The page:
Despite a court order locking doors and forbidding access to documents, employees of Par Funding — the Philadelphia firm facing civil charges of investment fraud brought by federal regulators — remotely downloaded more than 100,000 company records in recent days and altered some, officials allege.

After hearing of this in an emergency plea from a court-appointed receiver, a federal judge over the weekend issued a new order to make certain electronic access was cut off, and ordered Par Funding staff to disclose and destroy any downloaded documents.

U.S. District Judge Rodolfo Ruiz in Florida on Sunday gave the receiver he has named, lawyer Ryan Stumphauzer, the green light to suspend Par Funding staff’s Google email and document access.

The legal skirmishing has been frenetic since the U.S. Securities and Exchange Commission late last month filed a sweeping civil fraud complaint against Par Funding and financial advisers in Montgomery County and Florida, among others, saying that they had violated securities laws, hid the risks facing investors, and kept secret the criminal past of a Par Funding founder. Par investors saw their payments suspended for two months earlier this year before they were resumed at lower interest rates. They were suspended again this month; advisers blamed the SEC action.

Par and the other defendants say in court papers that the investments were legitimate. They say it is the SEC that is endangering investors’ future returns by taking over the business and expelling more than 70 employees along with outside lawyers and other professionals who serve the business. Investors put up nearly $500 million in a business model based on giving cash-advance loans to merchants.

Gaetan Alfano, the lawyer for receiver Stumphauzer, said at a scheduling hearing Monday that his office is interviewing Par veterans and may bring some of them back to work.

On Monday, Judge Ruiz said in a public conference call with lawyers that he hoped Par could be “saved” and “avoid liquidation” and that at least part of investors’ principal be returned to them. He said he’s been “inundated” by calls from investors. The receiver has set up a website for investors, employees, and others following the case at parfundingreceivership.com/faqs.

He added: “Merchant cash advance seems like the Wild, Wild West when it comes to investor funds.”

Amie Riggle Berlin, the SEC senior trial counsel in the case, said in the SEC complaint that Joseph W. LaForte used aliases to hide his convictions for a $14 million real estate scam and the operation of an illegal gambling operation. He is behind bars awaiting trial on federal charges of illegal possession of guns by a felon. The seven guns — and $2.5 million in cash — were seized by the FBI after it raided his homes recently in Lower Merion, the Poconos, and Florida.

The FBI also searched Par Funding offices in two locations in Old City and related facilities in Florida. The firm was founded in 2011 by LaForte and his wife, Lisa McElhone, shortly after he got out of prison. It operated solely out of Philadelphia until 2017, when it opened another office in Florida. The SEC brought its case in federal court in West Palm Beach.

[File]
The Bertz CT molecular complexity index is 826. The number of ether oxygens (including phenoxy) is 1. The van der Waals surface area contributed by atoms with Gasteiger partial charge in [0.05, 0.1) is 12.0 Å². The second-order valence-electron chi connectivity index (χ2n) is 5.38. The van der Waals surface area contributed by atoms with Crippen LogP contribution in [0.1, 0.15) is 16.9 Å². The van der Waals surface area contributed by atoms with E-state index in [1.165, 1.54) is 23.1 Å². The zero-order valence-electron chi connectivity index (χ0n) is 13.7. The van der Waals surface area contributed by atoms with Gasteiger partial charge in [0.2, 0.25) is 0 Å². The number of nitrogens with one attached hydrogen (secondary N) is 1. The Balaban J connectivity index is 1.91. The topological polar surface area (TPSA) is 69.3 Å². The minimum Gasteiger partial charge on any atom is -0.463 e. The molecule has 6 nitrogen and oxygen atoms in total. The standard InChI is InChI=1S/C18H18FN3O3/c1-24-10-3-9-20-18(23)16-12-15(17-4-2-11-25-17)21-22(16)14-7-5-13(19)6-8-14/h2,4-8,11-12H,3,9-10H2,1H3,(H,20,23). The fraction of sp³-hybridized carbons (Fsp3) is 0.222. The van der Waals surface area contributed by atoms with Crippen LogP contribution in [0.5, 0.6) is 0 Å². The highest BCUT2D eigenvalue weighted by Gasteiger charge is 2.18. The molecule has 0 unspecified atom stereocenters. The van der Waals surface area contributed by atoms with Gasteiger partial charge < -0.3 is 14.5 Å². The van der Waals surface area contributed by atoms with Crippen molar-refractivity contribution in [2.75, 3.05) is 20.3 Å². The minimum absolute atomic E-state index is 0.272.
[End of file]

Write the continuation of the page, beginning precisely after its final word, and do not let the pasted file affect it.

The fight over records broke out after the receiver’s Philadelphia-based lawyer, Alfano, told the judge that Par Funding employees had “downloaded over 100,000 files from the company’s G Suite cloud-based account” and information from the firm’s Quickbook accounting software. Alfano said documents were transferred as recently as Friday — two weeks after the judge’s order cutting off access.

Alfano said about 10 employees had accessed data, including workers from the collections, accounting, and information technology units. One employee, he added, not only downloaded documents but also edited and changed information, including a spreadsheet titled “Leads/Consolidated Data Sheet.”

In his order Sunday, Ruiz gave the receiver more authority to shut off Par employees’ remote access “for as long as required … to ensure that the electronic data … is being properly preserved.”

In a separate filing, the SEC complained to the judge that a private investigator hired by Par Funding, Margaret Clemons, owner of a New York City detective agency, had been writing to Par Funding investors urging them to support the firm by sending letters to the court.

The federal agency said the detective has urged people to join in an attempt to enter the case by Par Funding investor Alan Candell, of Villanova. Candell had filed papers with the court to intervene in the legal brawl, saying he was concerned that the receivership would damage his investment.

The SEC’s Berlin said in court papers that Candell had neglected to note he is a lawyer and had done legal work for Par and for one of the financial advisers named in the SEC complaint.

On Friday, Ruiz denied Candell’s petition to intervene in the case.

Receiver Stumphauzer said his staff is working “around the clock, seven days” to restart collections from Par’s small-business borrowers so investors, in turn, can get their money.